Local tax authorities, and customs authorities, in Vietnam, have seen improvements in the collaboration and exchange of information in recent years.
Customs and tax authorities manage tax on different levels and stages of the business chain—i.e. customs authorities manage export, import duties and value-added tax (VAT) imposed on exported and imported goods across the Vietnam border and free-tax zone—whilst tax authorities manage other taxation imposed on goods/services on business flows. Non-compliant taxpayers who attempt to avoid paying the correct amount of tax will be identified due to the cooperation between these two authorities.
With the enforcement of Decision No. 2413/QD-BTC, tax authorities and customs authorities are cooperating more closely and effectively, especially in terms of the tax audit or tax inspection. Therefore, taxpayers, particularly export-processing enterprises (EPE), or manufacturing enterprises need to pay attention when doing business in Vietnam.
Decision No. 2413/QD-BTC has addressed many administration needs in certain aspects between tax authorities and customs authorities, including the exchange of information related to VAT refund procedures; value of goods; enforced tax payment, and the coordination of tasks related to the implementation of risk-control approaches; formulation and execution of the application of criteria for carrying out customs procedures for import and export goods.
Also, with limited resources, and in an attempt to obtain timely and accurate information about taxpayers and their transactions, local tax authorities tend to use the results of tax inspections by the local customs department, especially in relation to manufacturing and/or processing companies, in which these companies will need to import certain materials from counter offshore entities, processing and/or producing and then exporting the finished goods to offshore entities to verify and recalculate its tax liabilities.
Common Tax Exposures
As a result of an investigation by the customs department, adjustments by the tax department from excluding the cost of goods sold will be regarded as deductible expenses in calculating the Corporate Income Tax (CIT) liability and is triggered by the difference between:
- the actual materials used for manufacturing/processing goods/products, as recorded in the accounting books; and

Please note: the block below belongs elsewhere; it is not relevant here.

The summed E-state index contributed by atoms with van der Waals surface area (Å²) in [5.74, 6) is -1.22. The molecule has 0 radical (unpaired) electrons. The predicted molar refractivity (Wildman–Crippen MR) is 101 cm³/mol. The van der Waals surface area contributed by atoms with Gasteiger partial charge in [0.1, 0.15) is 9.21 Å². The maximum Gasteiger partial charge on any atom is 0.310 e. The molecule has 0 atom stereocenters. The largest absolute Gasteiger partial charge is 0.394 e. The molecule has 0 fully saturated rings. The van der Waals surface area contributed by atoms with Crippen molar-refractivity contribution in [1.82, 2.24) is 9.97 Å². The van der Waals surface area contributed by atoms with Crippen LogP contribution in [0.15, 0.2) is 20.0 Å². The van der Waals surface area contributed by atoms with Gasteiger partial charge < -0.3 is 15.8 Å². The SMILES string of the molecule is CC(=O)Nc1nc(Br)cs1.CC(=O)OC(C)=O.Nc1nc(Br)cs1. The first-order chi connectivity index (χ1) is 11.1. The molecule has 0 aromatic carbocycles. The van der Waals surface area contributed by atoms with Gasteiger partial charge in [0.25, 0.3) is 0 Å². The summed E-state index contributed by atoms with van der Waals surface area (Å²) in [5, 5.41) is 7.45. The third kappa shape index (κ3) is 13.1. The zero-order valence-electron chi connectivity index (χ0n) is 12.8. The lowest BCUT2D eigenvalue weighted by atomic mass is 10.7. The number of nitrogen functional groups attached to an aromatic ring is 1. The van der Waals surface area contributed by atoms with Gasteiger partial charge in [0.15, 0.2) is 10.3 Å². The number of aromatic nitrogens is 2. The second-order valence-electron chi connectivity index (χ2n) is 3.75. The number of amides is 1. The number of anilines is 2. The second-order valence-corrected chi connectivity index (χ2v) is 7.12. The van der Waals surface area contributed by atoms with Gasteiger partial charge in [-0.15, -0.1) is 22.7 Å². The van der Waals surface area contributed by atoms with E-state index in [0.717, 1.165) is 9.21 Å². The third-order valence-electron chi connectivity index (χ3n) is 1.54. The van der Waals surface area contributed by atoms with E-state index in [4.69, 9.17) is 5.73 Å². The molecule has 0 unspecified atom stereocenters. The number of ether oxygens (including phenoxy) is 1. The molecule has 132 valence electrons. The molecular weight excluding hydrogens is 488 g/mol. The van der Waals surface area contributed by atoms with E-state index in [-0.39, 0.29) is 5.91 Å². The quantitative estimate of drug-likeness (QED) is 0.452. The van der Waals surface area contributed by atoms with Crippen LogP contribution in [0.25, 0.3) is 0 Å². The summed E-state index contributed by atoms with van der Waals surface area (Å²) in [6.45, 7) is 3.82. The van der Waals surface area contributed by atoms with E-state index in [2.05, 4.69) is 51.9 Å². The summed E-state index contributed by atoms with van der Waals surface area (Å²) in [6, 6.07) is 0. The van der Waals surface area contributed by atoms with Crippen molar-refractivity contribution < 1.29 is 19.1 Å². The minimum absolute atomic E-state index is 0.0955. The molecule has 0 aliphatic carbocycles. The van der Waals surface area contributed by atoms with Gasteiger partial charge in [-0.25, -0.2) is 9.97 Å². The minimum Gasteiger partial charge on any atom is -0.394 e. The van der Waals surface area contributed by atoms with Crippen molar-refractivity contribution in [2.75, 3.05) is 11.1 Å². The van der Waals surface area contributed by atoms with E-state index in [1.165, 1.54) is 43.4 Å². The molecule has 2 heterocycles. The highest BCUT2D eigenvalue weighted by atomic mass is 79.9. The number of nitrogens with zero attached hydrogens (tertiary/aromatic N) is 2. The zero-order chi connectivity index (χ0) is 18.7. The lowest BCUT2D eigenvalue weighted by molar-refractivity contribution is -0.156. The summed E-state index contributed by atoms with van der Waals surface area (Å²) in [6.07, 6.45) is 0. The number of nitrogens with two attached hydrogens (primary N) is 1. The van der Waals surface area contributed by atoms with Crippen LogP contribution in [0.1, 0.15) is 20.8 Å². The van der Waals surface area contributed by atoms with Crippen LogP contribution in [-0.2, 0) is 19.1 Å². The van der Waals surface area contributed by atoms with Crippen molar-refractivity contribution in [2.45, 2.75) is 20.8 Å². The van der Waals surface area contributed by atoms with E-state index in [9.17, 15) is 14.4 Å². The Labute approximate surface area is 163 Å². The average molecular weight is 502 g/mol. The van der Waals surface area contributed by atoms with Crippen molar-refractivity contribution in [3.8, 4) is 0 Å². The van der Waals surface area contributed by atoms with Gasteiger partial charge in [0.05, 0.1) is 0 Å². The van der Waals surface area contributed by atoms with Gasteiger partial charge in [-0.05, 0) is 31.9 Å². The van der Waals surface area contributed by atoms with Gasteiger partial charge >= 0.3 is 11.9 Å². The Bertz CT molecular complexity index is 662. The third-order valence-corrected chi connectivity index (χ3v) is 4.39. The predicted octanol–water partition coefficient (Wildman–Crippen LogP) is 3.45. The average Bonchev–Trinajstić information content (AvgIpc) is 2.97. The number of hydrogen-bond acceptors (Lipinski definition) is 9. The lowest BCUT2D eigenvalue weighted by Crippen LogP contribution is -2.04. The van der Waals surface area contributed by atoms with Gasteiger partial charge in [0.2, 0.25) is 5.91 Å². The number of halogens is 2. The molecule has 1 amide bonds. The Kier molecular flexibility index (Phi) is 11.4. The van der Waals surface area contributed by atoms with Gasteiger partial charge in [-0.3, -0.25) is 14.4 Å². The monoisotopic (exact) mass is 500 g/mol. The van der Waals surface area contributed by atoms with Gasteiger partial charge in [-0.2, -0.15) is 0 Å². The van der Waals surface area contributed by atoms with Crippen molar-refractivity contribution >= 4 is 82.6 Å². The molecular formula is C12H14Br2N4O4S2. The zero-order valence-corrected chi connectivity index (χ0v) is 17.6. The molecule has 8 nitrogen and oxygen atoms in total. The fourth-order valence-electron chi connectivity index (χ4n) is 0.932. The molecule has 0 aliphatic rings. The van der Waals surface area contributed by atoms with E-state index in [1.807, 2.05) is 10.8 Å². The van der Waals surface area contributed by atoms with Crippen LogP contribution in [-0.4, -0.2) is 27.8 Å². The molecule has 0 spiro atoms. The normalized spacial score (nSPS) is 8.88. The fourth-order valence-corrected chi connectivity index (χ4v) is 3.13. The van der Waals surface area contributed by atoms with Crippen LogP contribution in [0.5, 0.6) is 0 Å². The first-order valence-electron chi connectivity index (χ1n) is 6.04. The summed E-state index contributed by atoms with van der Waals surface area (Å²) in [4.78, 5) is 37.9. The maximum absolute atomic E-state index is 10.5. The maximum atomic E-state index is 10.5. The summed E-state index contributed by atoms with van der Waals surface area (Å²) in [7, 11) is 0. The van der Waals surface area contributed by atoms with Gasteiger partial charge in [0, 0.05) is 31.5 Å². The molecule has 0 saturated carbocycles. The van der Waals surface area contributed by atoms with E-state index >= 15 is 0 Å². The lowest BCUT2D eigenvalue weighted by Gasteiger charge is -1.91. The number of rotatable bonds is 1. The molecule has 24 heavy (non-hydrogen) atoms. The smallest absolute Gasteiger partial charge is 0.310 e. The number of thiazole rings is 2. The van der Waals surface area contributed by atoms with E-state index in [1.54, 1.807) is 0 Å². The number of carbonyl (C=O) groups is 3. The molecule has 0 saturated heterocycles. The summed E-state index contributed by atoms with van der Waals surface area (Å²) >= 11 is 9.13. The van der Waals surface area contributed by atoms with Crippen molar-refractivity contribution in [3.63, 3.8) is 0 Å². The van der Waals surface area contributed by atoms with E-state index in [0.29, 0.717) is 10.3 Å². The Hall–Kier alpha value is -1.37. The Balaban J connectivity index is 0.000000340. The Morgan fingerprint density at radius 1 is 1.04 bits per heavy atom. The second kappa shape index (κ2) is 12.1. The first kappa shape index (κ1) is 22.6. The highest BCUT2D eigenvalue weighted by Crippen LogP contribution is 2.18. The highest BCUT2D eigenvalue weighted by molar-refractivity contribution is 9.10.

- those recorded by the customs department based on the customs clearance at the import stages and the materials consumption norms.
In accordance with the provisions of Circular No. 96/2015/TT-BTC, dated June 22, 2015, companies are not required to set the materials consumption norms as a basis for determining deductible expenses for CIT purposes. However, according to the Law on Tax Administration, during the process of a tax inspection or tax audit, the tax authorities have grounds to clarify that a company’s calculation of the cost of goods sold is not appropriate to the actual arising amount. The conclusion minutes of post-customs clearance of the customs authorities and the materials consumption norms submitted at customs are the basic documents needed for the tax authorities to adjust the tax liability.
The time of the tax inspection or tax audit for the company’s operational years conducted by customs authorities could be different to the time of the results of a tax inspection or tax audit used by tax authorities to impose tax, which would be a disadvantage for companies using the CIT incentive(s).
With respect to VAT, at the import stage, companies self-declare and pay the VAT levied on the value of imported goods. This VAT is supposed to be regarded as input VAT and eligible to be claimed back if these imported goods are used to produce the goods subject to VAT. However, companies are not eligible to claim VAT if they fall into one of the following categories:
- exported goods were not exported at customs areas in accordance with the provisions of customs laws;
- imported goods were exported between July 1, 2016 and February 1, 2018.
To ensure tax compliance in line with legislation and to avoid unexpected tax penalties, companies should self-review their operation transactions carefully, prepare sufficient supporting documents, and carry out reconciliation with customs and tax authorities, as well as seeking official guidance from the local authorities for complex cases if necessary.
Tran Nguyen Mong Van is Director of Tax Services and Nguyen Hung Du is Partner of Tax Services, Grant Thornton Vietnam.
This column does not necessarily reflect the opinion of The Bureau of National Affairs, Inc. or its owners.